Kiticia Hayes (Greensboro, NC)
I’ve forever been the oddball, outkast, never quite fitting in.
I remember my first job right out of college as a reporter for a local newspaper.
I wanted to dress the part: makeup, blue power suit, and straight hair. I wanted to impress the senior reporters who were predominantly white and male. As the young, new kid on the block, I wanted to fit in among my older coworkers. I wanted to flaunt my education from Elon University yet retain some hint of blackness by going by my first name Kiticia and purposely correcting people when they pronounced it incorrectly.
It was a frightening experience for a young, black female who was still questioning her sexuality in the early 2000s but it would be the very place that I embraced ALL the differences that were me, eventually catapulting me into lesibanhood. Coming to terms with my sexuality was a process that I seemingly put on the backburner, but in retrospect I had to become confident in other areas before I could even begin to admit/understand/embrace that I was a lesbian.
I threw myself into my job, becoming bored with my duties after three months and asking for more work and more responsibilities. I worked my way to editing, page design and finally reporter status. Seeing my byline in the paper and covering the news I thought was important was a major turning point for me and in turn boosted my confidence as a writer. Initially I balked at being the black reporter that covered the black news, but the black community trumpted my work in giving a voice to people they felt were neglected in the media.
That confidence began to spread outward as I started to look at my self-images more closely. My lower middle class, single parent upbringing had me deeply connected to what it meant to struggle, to live paycheck to paycheck and to constantly have a desire to want something better. Education was a way out of that struggle; so school became very important to me. My neighborhood was predominantly black and lower middle class but as an honor student in elementary, middle and high school and eventually college, I would forever be surrounded by white kids of privilege who looked starkly different than me. I felt I was never good enough among the kids that had long hair, blond hair, blue eyes, designer clothes, the best houses and cars and had both parents at school functions. This haunted me and made me develop very negative images of myself. A brown, plus size girl with thick, coarse hair would always stick out like a sore thumb I thought. I carried that with me for a long time but as my confidence grew, those images began to dissolve slowly. I wanted to show off my differences. I decided to grow my hair naturally in an afro and embrace it in its natural state; I stopped wearing caked on makeup and started dressing less feminine. I adopted a very androgynous look and it fit me like a glove.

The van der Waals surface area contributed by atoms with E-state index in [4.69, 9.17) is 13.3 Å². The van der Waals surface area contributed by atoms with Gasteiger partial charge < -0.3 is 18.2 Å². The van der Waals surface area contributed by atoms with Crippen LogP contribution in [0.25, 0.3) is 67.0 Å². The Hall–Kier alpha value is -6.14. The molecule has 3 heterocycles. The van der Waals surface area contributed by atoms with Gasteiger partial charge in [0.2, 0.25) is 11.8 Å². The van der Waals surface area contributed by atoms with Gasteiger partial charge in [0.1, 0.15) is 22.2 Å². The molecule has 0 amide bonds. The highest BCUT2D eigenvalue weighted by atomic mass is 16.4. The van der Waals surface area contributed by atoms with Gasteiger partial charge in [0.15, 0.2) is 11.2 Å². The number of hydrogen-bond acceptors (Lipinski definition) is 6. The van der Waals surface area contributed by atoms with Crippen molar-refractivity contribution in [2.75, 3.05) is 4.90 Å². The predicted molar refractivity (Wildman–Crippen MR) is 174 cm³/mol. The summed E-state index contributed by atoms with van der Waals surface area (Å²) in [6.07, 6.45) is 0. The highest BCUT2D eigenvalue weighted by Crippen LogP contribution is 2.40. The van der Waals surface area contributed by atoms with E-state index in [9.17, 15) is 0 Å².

I remember a co-worker saying to me, “Kiticia you are always changing your look…you must be going through an identity crisis”. At the time, I brushed this off but I was in fact going through a crisis that included my identity and sexuality. I was trying to date men because that’s what I thought I was supposed to be doing in my early 20s. My college friends were getting married and having kids (never priorities for me) and I was still trying to figure out what the big fuss was about men and sex and that whole thing. All my life, I had enjoyed being around women more and men always seemed like my homeboys rather than dating candidates. It was always confusing but I was finally able to sync my mind, body and soul and embrace my sexuality around the age of 22. It was probably the hardest thing to face but once I did, I finally felt like I was complete.
Or so I thought. Being introduced to the LGBT community felt like I was starting all over again; just like the first day I walked into the newsroom and saw a very white, male dominated environment. I was happy to finally be out. Happy to go to gay events, watch gay movies and do anything gay. But it was hard to find people that looked like me at those gay events and in those gay movies. Once again I asked myself where do I fit in? Where does a heavy-set, black, masculine of center lesbian with short locks fit in? I had to literally search for an LGBT community of color. Thanks to college campuses and online sites like Black Planet and Downelink, I began to discover people that looked like me, talked like me, and acted like me. It was a sigh of relief.
Fast-forward to 37-year-old Kiticia, who feels like she is finally able to present her real, authentic persona to the world. She is totally ok with everything that she is, for the most part. Sure she still had some of the same insecurities, doubts, worries that she will carry until the day she dies but the fact that she can live boldly and out loud as a queer person of color speaks volumes. It feels nice to finally fit in.